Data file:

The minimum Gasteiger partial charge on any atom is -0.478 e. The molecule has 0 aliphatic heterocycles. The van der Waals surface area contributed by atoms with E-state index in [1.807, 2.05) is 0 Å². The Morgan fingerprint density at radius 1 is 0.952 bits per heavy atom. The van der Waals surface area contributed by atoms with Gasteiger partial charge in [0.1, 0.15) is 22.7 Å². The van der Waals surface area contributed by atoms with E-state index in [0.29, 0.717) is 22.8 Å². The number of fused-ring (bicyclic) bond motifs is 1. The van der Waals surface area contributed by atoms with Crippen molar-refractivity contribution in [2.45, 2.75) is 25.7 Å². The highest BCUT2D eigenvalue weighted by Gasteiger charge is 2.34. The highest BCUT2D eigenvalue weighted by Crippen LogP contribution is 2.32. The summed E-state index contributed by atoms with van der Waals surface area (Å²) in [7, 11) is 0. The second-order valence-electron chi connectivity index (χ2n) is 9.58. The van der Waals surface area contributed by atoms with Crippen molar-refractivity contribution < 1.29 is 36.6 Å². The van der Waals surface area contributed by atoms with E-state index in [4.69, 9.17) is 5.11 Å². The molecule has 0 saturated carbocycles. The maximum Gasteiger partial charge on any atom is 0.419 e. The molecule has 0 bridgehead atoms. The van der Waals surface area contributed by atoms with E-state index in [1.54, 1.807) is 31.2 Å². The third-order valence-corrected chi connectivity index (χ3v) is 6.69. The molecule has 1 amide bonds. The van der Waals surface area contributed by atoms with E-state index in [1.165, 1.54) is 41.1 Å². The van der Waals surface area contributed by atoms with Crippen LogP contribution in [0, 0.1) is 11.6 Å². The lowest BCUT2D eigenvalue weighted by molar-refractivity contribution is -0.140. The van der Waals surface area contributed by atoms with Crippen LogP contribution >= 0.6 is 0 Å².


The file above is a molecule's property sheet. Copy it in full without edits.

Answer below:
The minimum Gasteiger partial charge on any atom is -0.478 e. The molecule has 0 aliphatic heterocycles. The van der Waals surface area contributed by atoms with E-state index in [1.807, 2.05) is 0 Å². The Morgan fingerprint density at radius 1 is 0.952 bits per heavy atom. The van der Waals surface area contributed by atoms with Gasteiger partial charge in [0.1, 0.15) is 22.7 Å². The van der Waals surface area contributed by atoms with E-state index in [0.29, 0.717) is 22.8 Å². The number of fused-ring (bicyclic) bond motifs is 1. The van der Waals surface area contributed by atoms with Crippen molar-refractivity contribution in [2.45, 2.75) is 25.7 Å². The highest BCUT2D eigenvalue weighted by Gasteiger charge is 2.34. The highest BCUT2D eigenvalue weighted by Crippen LogP contribution is 2.32. The summed E-state index contributed by atoms with van der Waals surface area (Å²) in [7, 11) is 0. The second-order valence-electron chi connectivity index (χ2n) is 9.58. The van der Waals surface area contributed by atoms with Crippen molar-refractivity contribution < 1.29 is 36.6 Å². The van der Waals surface area contributed by atoms with E-state index in [4.69, 9.17) is 5.11 Å². The molecule has 0 saturated carbocycles. The maximum Gasteiger partial charge on any atom is 0.419 e. The molecule has 0 bridgehead atoms. The van der Waals surface area contributed by atoms with E-state index in [1.54, 1.807) is 31.2 Å². The third-order valence-corrected chi connectivity index (χ3v) is 6.69. The molecule has 1 amide bonds. The van der Waals surface area contributed by atoms with E-state index in [1.165, 1.54) is 41.1 Å². The van der Waals surface area contributed by atoms with Crippen LogP contribution in [0, 0.1) is 11.6 Å². The lowest BCUT2D eigenvalue weighted by molar-refractivity contribution is -0.140. The van der Waals surface area contributed by atoms with Crippen LogP contribution >= 0.6 is 0 Å².